Welcome back to the Sunday Mass notes for 1-31-2016. This week we open with two passages from the prophecy of Jeremiah, who served during the time of Judah’s spiritual downfall, preparing her for captivity and removal from the land. The second reading is from the familiar but remarkable chapter on love in Paul’s first letter to the Corinthian Church. The final reading is from Luke’s Gospel and relates the story of Jesus’ encounter in a Jewish synagogue where His teaching so enraged the people that they tried to kill Him.

Introduction to the First Reading:

Because of his great sorrow over the sin of the people and impending judgment to come upon them, Jeremiah is sometimes referred to as the “weeping prophet.” He was not just a melancholy neurotic, however; his was a soul of deep spirituality and great sensibility. One writer describes Jeremiah as “the most Christ-like character in the Old Testament.” The prophet saw the beginning of the nation’s Babylonian captivity and the destruction of Jerusalem. In spite of his preaching, he had no converts. He was rejected by his own people, hated, beaten, imprisoned, called a traitor, and forced to flee. Nonetheless, he was faithful to deliver God’s message to the people, knowing it would fall on deaf ears.

First Reading:

Jeremiah 1:4-5 NAS95 4 Now the word of the LORD came to me saying, 5 “Before I formed you in the womb I knew you, And before you were born I consecrated you; I have appointed you a prophet to the nations.”

Jeremiah 1:17-19 NAS95 17 “Now, gird up your loins and arise, and speak to them all which I command you. Do not be dismayed before them, or I will dismay you before them. 18 “Now behold, I have made you today as a fortified city and as a pillar of iron and as walls of bronze against the whole land, to the kings of Judah, to its princes, to its priests and to the people of the land. 19 “They will fight against you, but they will not overcome you, for I am with you to deliver you,” declares the LORD.

How reassuring it must have been for Jeremiah to have God speak to him directly and assure him that he was created by God and known by Him before his birth. God had chosen, “consecrated” (that is, set him apart), and “appointed” him to be his prophet to Judah, the remaining southern portion of the former kingdom of Israel.

Jeremiah began his ministry during the reign of Josiah (1:2) and lived through the reformation that Josiah brought about after the discovery of the Book of the Law in the Temple (see 2 Kings 22-23). To see the nation’s departure from the faith and their refusal to repent was no doubt the cause for the prophet’s great sorrow. His commission from the Lord must have been a great challenge from the very beginning. Although God told him he would make him like a “fortified city” and “a pillar of iron” with “walls of bronze,” He also warned him that the people “will fight against you.” It would be difficult for anyone to accept such a challenge with enthusiasm and hopeful prospects. The reader might be reminded of Isaiah who, also, was told that his message would be heard but not understood; the people would see but not perceive; their hearts would be “calloused,” their “ears dull,” and their eyes “closed” (Isaiah 6:9-10). But God did not leave Jeremiah without hope at all. He assured him that the people would not overcome him and, best of all, He said, “I am with you to deliver you.”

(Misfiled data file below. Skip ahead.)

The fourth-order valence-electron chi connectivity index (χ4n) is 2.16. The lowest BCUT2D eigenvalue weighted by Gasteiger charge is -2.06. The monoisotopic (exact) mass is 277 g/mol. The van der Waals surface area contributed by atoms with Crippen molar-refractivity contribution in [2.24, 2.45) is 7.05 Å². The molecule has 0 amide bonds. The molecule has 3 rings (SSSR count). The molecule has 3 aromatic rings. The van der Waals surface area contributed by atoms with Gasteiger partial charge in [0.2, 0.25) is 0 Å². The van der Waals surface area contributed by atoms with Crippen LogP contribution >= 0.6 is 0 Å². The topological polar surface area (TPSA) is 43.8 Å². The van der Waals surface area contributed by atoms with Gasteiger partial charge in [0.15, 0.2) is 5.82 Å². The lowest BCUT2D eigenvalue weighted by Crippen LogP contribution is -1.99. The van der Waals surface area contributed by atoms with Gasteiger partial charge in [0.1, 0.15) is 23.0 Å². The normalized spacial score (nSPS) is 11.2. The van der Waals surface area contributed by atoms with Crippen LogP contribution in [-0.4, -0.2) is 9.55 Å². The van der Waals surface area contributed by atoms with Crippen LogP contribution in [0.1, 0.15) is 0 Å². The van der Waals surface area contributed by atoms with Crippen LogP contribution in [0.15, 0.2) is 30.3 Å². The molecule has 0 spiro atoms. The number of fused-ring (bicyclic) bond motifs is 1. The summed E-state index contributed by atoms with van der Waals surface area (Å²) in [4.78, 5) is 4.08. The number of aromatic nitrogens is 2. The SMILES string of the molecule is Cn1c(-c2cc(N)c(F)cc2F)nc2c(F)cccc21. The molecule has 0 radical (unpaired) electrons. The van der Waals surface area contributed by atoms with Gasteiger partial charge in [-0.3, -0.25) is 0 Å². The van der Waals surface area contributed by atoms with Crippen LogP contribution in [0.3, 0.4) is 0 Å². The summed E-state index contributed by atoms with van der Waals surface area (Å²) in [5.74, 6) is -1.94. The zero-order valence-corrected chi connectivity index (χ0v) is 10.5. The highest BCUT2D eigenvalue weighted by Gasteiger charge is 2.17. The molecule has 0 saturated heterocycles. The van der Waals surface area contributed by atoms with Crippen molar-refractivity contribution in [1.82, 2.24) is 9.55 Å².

Success for Jeremiah was not to see Judah protected from captivity or delivered from the enemy. Nor was it to have the nation respond to his message with repentance, a change of heart and mind, and a return to God in faith and obedience. Success was to be faithful in preaching the message God gave him, to persist in spite of opposition, and to trust God for the outcome. Thus, Jeremiah is a worthy model for us to emulate.

Introduction to the Second Reading:

Paul’s ministry in Corinth is recorded in Acts 18 toward the end of his second missionary journey. Corinth was a Roman colony, an influential city in its province. In spite of difficulties and opposition in Corinth, Paul remained there “many days,” perhaps 18 months. In his first letter to the Corinthians, a few years after his initial visit, the apostle deals with a number of problems, disagreements, and even divisions in the church body. His purpose is to correct the errors and encourage the people to spiritual growth and unity. Sanctification might well be considered the theme, that is, the encouragement to follow Jesus in obedience and life transformation that would set them apart as disciples of Christ.

Today’s reading is in the middle of a very detailed discussion of spiritual gifts, which begins in 12:1 and continues in chapters 14 & 15.Perhaps Paul understood that the subject in hand was so controversial and divisive that he needed to introduce a topic of essential importance if there was to be harmony among the believers. Chapter 13 is known far-and-wide as the great chapter on love, and it must be clearly understood if it is to become the standard by which Christ-followers are to be known. (See John 13:34-45).